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Tuesday, October 26, 2010

Tuesday's Training TIP: OFF

A recent FaceBook post from Teacher's Pet:
Training tip: to get a dog to stop jumping, turn your back to ignore him and reward him (with praise or a treat) when all four paws are on the floor.  Dogs jump for attention so even negative attention (yelling, pushing, scolding) is attention.  Ignore the negative behavior and reward the desired behavior!
(Teacher's Pet is a non-profit group that works with at-risk youth by teaching them to train hard-to-adopt rescue dogs.  The dogs learn basic obedience so they become more adoptable, and the kids learn compassion and gain self-esteem.  Everyone wins!  Teacher's Pet also puts on "Kamp K9,"  two week-long summer camps for dog-lovers in 6th through 9th grades.  Last July FLD Mike and I made presentations at the camps--it was great!)


Jumping onto people can be a means for your dog to get attention, just at Teacher's Pet's post suggests, or it can mean more.  Sometimes jumping up on people, especially when they enter your home, can be a dog's tactic to take over the space and challenge authority.

Ignoring this unwanted behavior (and subsequently rewarding the desired behavior) is one approach.  Another approach is to "take back" the space and show the dog that he is NOT in charge.  
  • Don't use hands or arms to remove the dog.
  • Say nothing, avoid eye contact, hold your shoulders back and extend your torso while forcing yourself forward; push back against the dog with your entire body until he is off-balance and drops to all fours.
  • When the dog has "four-on-the-floor," turn and ignore.
  • After a few times the dog should avoid the confrontation--praise and reward the dog when he or she does the right thing!


Jumping onto other things might just be a dog trying to get what he wants--the freshly baked cookies cooling on the counter; the deliciously smelly trash; or a soft lying-down place on the living room sofa.

FLD Gus is starting to jump onto things.  When Gypsy gets onto the couch, he tries to jump up after her, but she won't have it.  "GRRRR" she bares her teeth and Gus backs off.  Other times he tries to jump up when Andy and I are relaxing at the end of the day.  

This is when we work on the command:  OFF.

Gypsy, keeping puppies off the couch.

Do not confuse the OFF command with the DOWN  command.  (I'll leave "down" for another Tuesday.)  DOWN means "lie down with your belly on the floor!"  OFF means "get your four feet on the floor!"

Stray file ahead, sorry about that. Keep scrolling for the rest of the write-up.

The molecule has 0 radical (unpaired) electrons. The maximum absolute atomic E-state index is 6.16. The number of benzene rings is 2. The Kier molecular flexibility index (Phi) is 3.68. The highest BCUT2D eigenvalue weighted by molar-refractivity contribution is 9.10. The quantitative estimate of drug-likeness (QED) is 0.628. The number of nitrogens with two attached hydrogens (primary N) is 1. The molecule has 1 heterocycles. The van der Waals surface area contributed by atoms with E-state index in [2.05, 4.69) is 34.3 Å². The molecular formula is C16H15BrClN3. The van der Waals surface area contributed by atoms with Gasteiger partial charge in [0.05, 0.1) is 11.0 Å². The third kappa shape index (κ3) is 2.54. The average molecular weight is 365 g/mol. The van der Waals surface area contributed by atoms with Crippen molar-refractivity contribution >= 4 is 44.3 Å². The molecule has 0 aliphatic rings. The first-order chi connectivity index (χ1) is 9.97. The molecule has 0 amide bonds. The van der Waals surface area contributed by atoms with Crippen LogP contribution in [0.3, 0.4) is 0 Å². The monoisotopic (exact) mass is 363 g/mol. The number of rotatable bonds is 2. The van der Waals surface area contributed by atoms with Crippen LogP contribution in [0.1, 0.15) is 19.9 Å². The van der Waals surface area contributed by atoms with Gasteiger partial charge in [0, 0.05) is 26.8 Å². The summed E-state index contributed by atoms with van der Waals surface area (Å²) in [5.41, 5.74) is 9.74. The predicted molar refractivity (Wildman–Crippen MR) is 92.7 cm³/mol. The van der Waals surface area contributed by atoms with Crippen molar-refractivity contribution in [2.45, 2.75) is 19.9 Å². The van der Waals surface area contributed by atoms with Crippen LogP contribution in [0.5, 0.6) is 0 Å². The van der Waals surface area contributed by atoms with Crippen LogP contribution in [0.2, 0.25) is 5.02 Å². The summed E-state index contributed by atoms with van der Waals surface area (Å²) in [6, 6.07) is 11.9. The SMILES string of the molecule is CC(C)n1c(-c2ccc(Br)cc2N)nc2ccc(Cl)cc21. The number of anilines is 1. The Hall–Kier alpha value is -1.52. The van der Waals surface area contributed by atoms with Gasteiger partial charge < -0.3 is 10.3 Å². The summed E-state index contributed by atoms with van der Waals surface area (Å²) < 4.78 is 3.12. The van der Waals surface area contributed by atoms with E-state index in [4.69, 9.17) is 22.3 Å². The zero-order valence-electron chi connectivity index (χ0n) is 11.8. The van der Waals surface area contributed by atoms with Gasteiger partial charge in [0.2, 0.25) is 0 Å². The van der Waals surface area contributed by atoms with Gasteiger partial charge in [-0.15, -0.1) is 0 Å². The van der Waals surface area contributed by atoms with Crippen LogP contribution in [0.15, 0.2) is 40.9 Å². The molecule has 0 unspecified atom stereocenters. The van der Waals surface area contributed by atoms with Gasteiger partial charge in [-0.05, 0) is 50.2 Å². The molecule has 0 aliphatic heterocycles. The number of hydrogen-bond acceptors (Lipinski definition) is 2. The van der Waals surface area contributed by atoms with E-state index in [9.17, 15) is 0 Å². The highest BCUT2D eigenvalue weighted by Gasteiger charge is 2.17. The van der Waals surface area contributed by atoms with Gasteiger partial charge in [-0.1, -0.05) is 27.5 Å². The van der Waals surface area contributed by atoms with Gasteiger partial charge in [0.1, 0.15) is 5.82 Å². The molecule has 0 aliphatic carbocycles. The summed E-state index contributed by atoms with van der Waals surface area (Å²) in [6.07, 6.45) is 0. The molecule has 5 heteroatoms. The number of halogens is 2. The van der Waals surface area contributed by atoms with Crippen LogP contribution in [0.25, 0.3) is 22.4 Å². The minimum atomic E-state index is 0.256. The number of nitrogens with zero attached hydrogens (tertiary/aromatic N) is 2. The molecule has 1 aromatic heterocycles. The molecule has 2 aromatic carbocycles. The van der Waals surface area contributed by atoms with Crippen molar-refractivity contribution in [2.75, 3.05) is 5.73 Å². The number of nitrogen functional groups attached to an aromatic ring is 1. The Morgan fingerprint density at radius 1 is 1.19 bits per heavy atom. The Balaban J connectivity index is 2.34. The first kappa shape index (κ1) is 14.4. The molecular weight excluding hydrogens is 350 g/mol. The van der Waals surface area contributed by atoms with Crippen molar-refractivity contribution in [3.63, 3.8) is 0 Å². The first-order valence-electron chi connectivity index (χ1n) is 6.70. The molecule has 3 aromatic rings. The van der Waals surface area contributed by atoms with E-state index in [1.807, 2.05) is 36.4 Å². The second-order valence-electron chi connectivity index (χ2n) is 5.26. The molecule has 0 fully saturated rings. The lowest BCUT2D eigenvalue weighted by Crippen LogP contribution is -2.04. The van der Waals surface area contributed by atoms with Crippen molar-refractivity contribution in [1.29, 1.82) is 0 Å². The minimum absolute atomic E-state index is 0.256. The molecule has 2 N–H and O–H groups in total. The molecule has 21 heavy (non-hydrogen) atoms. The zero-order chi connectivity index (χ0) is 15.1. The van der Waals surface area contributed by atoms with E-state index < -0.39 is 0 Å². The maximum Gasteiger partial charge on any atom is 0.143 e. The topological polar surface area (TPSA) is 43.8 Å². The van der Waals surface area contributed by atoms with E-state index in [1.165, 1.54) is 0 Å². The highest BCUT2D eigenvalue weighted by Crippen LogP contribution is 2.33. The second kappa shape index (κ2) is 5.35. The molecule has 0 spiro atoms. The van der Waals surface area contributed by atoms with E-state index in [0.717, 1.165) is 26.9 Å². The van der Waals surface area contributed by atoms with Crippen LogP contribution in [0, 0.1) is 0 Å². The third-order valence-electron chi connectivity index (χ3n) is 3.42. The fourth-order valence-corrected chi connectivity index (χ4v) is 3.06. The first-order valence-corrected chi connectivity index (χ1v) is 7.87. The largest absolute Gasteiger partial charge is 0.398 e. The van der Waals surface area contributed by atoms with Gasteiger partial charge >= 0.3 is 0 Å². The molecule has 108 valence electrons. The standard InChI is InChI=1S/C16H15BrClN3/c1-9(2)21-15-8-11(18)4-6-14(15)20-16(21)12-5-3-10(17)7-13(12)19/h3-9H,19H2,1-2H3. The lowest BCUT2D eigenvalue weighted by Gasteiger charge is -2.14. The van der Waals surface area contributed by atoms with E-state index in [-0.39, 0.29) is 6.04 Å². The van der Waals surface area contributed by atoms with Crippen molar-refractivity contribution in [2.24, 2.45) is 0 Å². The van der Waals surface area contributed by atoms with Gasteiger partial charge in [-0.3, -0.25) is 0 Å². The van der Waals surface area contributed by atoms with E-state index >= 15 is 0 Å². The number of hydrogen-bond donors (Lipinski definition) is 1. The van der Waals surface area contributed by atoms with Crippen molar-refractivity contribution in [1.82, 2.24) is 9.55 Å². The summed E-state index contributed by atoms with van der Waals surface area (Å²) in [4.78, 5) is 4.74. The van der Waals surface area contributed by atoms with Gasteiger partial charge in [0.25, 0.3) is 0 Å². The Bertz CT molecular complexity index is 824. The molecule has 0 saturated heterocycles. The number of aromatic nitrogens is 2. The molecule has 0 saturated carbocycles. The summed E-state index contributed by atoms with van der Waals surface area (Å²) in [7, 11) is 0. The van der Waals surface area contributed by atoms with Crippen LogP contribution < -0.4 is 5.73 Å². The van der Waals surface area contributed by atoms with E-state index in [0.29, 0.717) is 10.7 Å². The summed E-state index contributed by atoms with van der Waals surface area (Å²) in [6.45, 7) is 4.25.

The OFF command is useful in the car when your puppy should be on the floor of the passenger seat and NOT ON the passenger seat; when your puppy jumps up to sniff the counter in the kitchen; when your puppy dirties your guest's pants with his paws upon your guest's arrival (although you should coach your guests to reclaim their space as described above; if you've done this yourself it might not even be an issue with guests); when your puppy stands in his pen (the next step is leaping out); well, you get the idea.

Anytime your puppy tries to get on something he shouldn't, use the OFF command.



To begin, stage situations that you know will tempt your puppy to jump up.  For example, sit on the edge of the couch and talk to him, or place a temptation on the edge of the kitchen counter.


When your puppy jumps up, do NOT say NO or yell at him.  Simply "help" your dog "off" of you, or the couch, or the counter, and say "OFF" at the same time in a low-key, but assertive voice.


Praise your puppy as soon as he or she has all four feet on the floor.  Be careful not to over-praise your puppy to the point that he goes bonkers and starts jumping around!  If you have an excite-able puppy, merely say "Good boy!"  You can even divert his attention and ask for a SIT once he has four feet on the floor.  Praise again, or reward the sit with a treat.

  • Teaching the OFF command is very simple if you are CONSISTENT and can ENFORCE the command.
  • If your puppy is exceptionally "jumpy" even after working through the steps above, stage the situation while you have a leash clipped to his collar.  When your puppy jumps up, say OFF and give a quick snap of the leash.
  • Say the OFF command ONE TIME ONLY, or it will become meaningless to your puppy.
  • Reserve your LOUD, commanding voice for later when your dog understands the command and you are not close to your dog to reinforce it.  
  • If you are not close enough, say your puppy's name first to get his attention towards you.  (This implies that you've done some work on NAME RECOGNITION.)

Hey Gus!  Good boy!
FLD Gus, lying calmly ON THE FLOOR.

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